C R A T E R • R I M

So I hear you want to climb a mountain....

How F I T do you feel to tackle that hike you’ve been dreaming about? Maybe it’s something daunting like Wedgemount or something more mellow like Elfin Lakes. Whatever your adventure of choice may be, myself and Lynn from What Lynn Loves Blog have got you covered - we’re bringing you our 5 favourite hikes this summer season! You can check out her rendition here www.whatlynnloves.com/whistler/crater-rim-trail-hike

We started with a beginner level hike, Cheakamus Lake which you can find HERE and will be increasing in difficulty over the coming months to help you conquer whatever hike you want to tackle! Along the way, I will be providing progressive exercises to get you strong and fit so you can take on any adventure feeling confident and coming out pain and injury free.

IMG_5700.jpg

Hike #2 - Crater Rim Trail & Logger's Lake

Searching for a hike that’s moderate, very quiet and rather unknown to the general public? Look no further than one of the best kept secrets in Whistler – Logger’s Lake. Don’t let the name fool you; this lake has an interesting history that far precedes the existence of logging workers. This hidden gem deep in the Whistler Interpretive Forest, which lies in the territories of the Lil’wat Nation and Squamish Nation, was formed at the base of a 10,000 year old extinct volcano! The history becomes apparent when you look around and see that you’re surrounded by crumbling walls of a bowl-shaped crater that is laden with beautiful hiking and biking trails to enjoy. 

 Starting the ascent of the Crater Rim Trail

Starting the ascent of the Crater Rim Trail

IMG_4461.jpg
 First sights of Logger's Lake and beyond

First sights of Logger's Lake and beyond

It takes a quick 10 minutes to get to the lake - that's the easy bit. Once you reach Logger's Lake and you snap a few photos to take in all it's glory, it's time to get the hike started so you can see the view from the top! The ascent starts strong but clear with a climb over roots, rocks but nothing too difficult - which makes it the perfect intermediate level for our second hike. The elevation gain is 314 m and the length is around 4.5 km which took us 3 hours, but we stopped to take lots of photos and to enjoy snacks! Speaking of eating....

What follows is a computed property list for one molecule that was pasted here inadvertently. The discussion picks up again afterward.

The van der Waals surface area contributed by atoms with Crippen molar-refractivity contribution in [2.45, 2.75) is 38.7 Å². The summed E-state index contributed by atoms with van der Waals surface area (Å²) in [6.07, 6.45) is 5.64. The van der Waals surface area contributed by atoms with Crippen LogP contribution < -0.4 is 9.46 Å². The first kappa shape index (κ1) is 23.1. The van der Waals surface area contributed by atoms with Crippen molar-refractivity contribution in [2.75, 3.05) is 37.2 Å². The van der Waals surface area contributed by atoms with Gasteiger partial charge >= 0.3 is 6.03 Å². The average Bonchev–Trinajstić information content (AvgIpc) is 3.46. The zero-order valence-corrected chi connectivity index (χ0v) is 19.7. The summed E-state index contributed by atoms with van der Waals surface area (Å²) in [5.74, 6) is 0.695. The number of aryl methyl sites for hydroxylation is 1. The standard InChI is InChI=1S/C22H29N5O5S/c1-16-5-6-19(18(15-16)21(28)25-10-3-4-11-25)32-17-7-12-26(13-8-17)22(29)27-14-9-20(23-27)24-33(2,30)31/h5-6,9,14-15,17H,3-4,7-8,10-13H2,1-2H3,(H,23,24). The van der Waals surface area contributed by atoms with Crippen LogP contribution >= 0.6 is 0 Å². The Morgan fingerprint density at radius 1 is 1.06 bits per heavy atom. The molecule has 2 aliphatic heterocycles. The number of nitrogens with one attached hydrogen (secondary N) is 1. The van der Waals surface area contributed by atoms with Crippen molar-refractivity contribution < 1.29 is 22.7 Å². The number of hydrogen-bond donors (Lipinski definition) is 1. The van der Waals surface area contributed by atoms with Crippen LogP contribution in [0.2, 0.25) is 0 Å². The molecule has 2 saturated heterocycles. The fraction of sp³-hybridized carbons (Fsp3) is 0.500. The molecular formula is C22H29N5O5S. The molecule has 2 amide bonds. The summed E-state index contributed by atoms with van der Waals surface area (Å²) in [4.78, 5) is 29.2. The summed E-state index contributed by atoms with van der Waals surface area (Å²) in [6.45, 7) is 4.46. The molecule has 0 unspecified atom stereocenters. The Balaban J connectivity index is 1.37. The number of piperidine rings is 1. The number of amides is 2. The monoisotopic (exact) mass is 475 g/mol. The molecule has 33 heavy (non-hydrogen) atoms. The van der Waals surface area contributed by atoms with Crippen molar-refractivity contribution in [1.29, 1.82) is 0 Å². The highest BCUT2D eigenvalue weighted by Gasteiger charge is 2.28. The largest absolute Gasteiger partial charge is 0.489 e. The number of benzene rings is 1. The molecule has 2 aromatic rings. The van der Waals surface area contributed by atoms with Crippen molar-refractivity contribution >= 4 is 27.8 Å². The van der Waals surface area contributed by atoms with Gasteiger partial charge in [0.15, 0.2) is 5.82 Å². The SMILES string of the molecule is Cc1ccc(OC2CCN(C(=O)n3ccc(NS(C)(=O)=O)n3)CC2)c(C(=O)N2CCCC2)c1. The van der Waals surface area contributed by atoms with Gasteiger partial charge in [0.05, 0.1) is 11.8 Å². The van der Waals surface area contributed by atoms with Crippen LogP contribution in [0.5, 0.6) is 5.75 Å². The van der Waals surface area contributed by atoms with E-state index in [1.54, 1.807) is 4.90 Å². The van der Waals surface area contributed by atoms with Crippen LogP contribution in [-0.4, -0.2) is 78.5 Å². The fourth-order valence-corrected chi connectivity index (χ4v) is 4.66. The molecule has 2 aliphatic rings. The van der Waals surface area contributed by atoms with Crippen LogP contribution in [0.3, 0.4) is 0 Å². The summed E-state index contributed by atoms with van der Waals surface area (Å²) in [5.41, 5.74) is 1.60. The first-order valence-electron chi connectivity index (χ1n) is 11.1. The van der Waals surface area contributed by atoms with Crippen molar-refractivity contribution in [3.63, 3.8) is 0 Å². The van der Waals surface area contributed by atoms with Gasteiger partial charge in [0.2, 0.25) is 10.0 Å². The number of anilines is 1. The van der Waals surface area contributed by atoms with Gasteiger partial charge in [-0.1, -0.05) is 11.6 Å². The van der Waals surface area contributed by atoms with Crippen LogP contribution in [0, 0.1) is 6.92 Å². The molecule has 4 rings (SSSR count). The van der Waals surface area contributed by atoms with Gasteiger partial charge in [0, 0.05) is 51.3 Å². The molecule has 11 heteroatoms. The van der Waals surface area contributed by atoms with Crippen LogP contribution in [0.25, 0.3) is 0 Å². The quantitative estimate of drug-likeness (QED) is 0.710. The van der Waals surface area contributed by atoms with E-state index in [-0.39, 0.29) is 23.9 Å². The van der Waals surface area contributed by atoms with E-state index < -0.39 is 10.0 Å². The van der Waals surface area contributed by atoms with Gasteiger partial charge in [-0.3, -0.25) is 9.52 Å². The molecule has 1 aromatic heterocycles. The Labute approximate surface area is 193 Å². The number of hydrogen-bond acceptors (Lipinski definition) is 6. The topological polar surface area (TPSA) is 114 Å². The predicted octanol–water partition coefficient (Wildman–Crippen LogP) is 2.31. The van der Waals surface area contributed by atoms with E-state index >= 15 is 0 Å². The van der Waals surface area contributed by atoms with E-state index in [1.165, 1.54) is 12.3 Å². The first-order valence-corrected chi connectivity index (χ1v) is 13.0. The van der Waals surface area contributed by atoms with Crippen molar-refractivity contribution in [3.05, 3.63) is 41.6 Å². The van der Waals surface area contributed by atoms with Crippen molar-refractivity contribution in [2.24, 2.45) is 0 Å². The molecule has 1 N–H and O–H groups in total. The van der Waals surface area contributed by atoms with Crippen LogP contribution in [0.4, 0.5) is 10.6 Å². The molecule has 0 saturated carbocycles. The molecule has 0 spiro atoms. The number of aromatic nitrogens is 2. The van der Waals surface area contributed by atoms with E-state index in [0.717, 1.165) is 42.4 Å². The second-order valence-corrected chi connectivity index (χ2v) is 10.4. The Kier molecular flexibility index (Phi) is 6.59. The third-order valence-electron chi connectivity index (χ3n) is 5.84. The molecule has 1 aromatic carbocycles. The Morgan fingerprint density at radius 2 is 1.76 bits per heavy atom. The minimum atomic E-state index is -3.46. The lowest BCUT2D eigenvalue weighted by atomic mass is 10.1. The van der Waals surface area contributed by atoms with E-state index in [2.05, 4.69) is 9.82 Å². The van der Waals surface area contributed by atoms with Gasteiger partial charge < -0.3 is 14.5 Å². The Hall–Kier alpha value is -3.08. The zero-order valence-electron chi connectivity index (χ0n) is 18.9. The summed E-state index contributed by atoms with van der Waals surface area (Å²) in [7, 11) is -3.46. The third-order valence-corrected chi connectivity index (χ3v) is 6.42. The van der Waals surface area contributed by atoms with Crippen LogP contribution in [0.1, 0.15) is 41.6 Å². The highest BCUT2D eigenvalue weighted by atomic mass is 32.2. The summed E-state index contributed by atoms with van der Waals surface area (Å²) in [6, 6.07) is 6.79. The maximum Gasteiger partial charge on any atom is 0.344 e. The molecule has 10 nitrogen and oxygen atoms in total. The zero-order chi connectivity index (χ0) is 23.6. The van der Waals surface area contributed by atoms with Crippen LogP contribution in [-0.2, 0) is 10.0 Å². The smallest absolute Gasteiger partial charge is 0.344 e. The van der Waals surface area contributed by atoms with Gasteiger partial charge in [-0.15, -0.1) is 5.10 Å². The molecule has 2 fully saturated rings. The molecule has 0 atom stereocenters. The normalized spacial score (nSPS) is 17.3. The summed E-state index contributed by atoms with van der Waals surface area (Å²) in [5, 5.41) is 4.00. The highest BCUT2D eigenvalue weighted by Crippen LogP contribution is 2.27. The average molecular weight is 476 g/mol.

Did I catch it?!

Did I catch it?!

 Time for good and a good view featuring my personal favourite,  coconut clusters! 

Time for good and a good view featuring my personal favourite, coconut clusters! 

I often get asked about what food I bring on my hikes and, in fact, it's a running joke with my friends that I never leave home without snack of some sort... and it's true! Even on short hikes, I always like to bring some sustainable fuel to keep me going. For those of you who don't know, I have a chronic auto-immune disease called Rheumatoid Arthritis that limits the types of food I can have so needless to say, it's a huge challenge to find healthy, easy, and portable snacks. Luckily, I have found the incredible brand Hippie Snacks that offer products that are organic, dairy-free, gluten-free and freaking delicious! They're made with nothing but real organic fruits, veggies, nuts, seeds & grains seasoned with natural ingredients for a super satisfying snack that you don't feel bad about. They make my belly, my brain and my body very happy!

     

 

 

I could tell you more about the hike but I'll let Lynn tell you the rest on her blog HERE

Now it's time to get to the good stuff - the E X E R C I S E! The last instalment built your foundation with with the fundamentals - squats, dead bugs, and lunges. (You can check it out HERE if you haven't already.)  Now it's time to up the ante and get you working harder so you can get H I K I N G S T R O N G E R! We will focus on more challenging exercises, specifically single leg work because isn't an intense hike really just a bunch of lunges going up a mountain?